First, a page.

And pertaining to the writing of notes: doing so has always been helpful, partly to just organize thinking. As I get older, I am more guided by the thought: “If it is not written down, it doesn’t exist.”
Finally, I find the paper sources of information (Reeds for ex) more accurate and stable than electronic. In this day where we can have multiple sources of tidal information (chart plotter, phone app, internet etc.), I found variability I could not always account for.
My best, Dick Stevenson, s/v Alchemy
I agree with every word you say, and I’m gratified to say that I follow your advice to the letter. I like paper based information, from one reliable source on each area of data – like you I have found too many of the plethora of apps etc to contain information that is confusing and even, occasionally, incorrect.
Detailed planning has on substitute and makes for safer, more efficient and enjoyable passagemaking.
Deception Pass at the north end of Whidby Island flows at 11 knots max and is about as wide as a football field. Amazing how many pirouettes you can do with a full keel boat when you forget to set your watch to Daylight Savings time!
I did that run some 20 years ago for the first and only time. As I remember I had a cruising guide from Imray and had no trouble at all. Generally I have found that these days there are excellent cruising guides available for pretty much everywhere that will give the careful reader the information they need. That said, there are a few places in the Arctic where I have had to revert to relevant government sailing directions. Said sailing directions do need a bit of interpretation since they are generally for commercial vessels, but they have served me well.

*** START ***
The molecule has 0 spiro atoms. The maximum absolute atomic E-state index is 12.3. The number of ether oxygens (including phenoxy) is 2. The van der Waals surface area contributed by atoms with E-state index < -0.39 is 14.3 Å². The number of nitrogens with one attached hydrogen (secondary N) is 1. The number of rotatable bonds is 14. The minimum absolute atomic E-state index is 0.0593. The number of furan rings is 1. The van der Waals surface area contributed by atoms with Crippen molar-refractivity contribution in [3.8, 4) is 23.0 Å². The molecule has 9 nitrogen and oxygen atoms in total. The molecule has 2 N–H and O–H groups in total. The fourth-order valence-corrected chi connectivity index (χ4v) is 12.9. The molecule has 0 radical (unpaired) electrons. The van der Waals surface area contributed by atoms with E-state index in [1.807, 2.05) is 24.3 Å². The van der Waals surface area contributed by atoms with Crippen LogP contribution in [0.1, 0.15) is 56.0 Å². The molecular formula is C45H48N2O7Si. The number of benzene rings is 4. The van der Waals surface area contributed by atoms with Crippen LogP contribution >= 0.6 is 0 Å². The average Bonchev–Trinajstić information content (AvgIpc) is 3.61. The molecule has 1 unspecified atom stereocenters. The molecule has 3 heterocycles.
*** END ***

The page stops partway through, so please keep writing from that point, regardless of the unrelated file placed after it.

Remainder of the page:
just a note to say well done on this series, and thanks for writing it.
I just wanted to ask– am in the process of revitalizing an older, blue water cruising boat (1969). I realize that all gear is important, but is there any one area where you might say, Dont skimp! One area where you thank yourself time and again that you bought the best, the heaviest, the simplest — perhaps in terms of engine, electronics, etc.
granted that boat is structurally sound, at that age the rig would have to be scrutinised very carefully indeed – I’d expect the engine to have been renewed at least once by then.
I’m in the process of writing some pieces on buying or updating an older, cheaper boat for extended cruising, which I think you may find useful – watch this space soon.
Glad you’ve enjoyed this series – thanks.
John , Collin ,
One Item , I don’t think I saw mentioned , FERRY’s . AND they do sneak up on you . CAL MAC has car ferry’s going to all the islands in most weather . The major hub is OBAN . If they do appear in your review mirror , I usually do a 360 away and come around in behind them . This in close quarters, it eases the roll factor. Further notes : It has to be some of the most beautiful cruising Grounds in the world , MANXMAN ‘s crossing from Bangor Ire to Campbell town Scotland : a mill pond . We tipped our hat to Poseidon.
Cheers from the Chesapeake
I did mention ferries briefly in Part 4, but you’re quite right to flag that up again, so thank you. The CalMac ferries don’t hang around and are sizeable enough to throw a powerful wake. The ones that really worry me are the high speed catamarans that ply the Irish Sea, into Dublin and Belfast, which don’t slow down until they’re right in the Loughs – you really do have to have your eyes peeled .
And yes, it’s a lovely cruising ground, although I like the Hebrides even more.
I’m with you on the cats in the Irish sea. One of my crew christened them The Gaping Maw after seeing one come up over the horizon heading straight for us (long before AIS).